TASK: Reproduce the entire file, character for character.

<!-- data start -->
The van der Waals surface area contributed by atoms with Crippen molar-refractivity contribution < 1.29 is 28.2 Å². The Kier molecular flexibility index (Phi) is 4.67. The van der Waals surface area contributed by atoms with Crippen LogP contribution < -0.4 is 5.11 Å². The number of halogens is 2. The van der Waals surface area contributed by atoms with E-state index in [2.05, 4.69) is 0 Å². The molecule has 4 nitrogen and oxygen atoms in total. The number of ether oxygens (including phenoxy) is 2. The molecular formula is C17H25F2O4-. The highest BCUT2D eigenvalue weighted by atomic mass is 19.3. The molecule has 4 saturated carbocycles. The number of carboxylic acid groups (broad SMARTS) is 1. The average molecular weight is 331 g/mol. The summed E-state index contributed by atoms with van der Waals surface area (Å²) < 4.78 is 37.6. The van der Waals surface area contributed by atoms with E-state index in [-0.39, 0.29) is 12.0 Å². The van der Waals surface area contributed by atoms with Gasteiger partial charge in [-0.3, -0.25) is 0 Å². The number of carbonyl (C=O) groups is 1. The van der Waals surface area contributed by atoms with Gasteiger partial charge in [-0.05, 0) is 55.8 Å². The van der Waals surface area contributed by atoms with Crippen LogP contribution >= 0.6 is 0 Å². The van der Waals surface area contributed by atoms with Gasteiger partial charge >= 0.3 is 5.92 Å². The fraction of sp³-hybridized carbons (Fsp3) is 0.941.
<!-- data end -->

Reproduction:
The van der Waals surface area contributed by atoms with Crippen molar-refractivity contribution < 1.29 is 28.2 Å². The Kier molecular flexibility index (Phi) is 4.67. The van der Waals surface area contributed by atoms with Crippen LogP contribution < -0.4 is 5.11 Å². The number of halogens is 2. The van der Waals surface area contributed by atoms with E-state index in [2.05, 4.69) is 0 Å². The molecule has 4 nitrogen and oxygen atoms in total. The number of ether oxygens (including phenoxy) is 2. The molecular formula is C17H25F2O4-. The highest BCUT2D eigenvalue weighted by atomic mass is 19.3. The molecule has 4 saturated carbocycles. The number of carboxylic acid groups (broad SMARTS) is 1. The average molecular weight is 331 g/mol. The summed E-state index contributed by atoms with van der Waals surface area (Å²) < 4.78 is 37.6. The van der Waals surface area contributed by atoms with E-state index in [-0.39, 0.29) is 12.0 Å². The van der Waals surface area contributed by atoms with Gasteiger partial charge in [-0.3, -0.25) is 0 Å². The number of carbonyl (C=O) groups is 1. The van der Waals surface area contributed by atoms with Gasteiger partial charge in [-0.05, 0) is 55.8 Å². The van der Waals surface area contributed by atoms with Crippen LogP contribution >= 0.6 is 0 Å². The van der Waals surface area contributed by atoms with Gasteiger partial charge >= 0.3 is 5.92 Å². The fraction of sp³-hybridized carbons (Fsp3) is 0.941.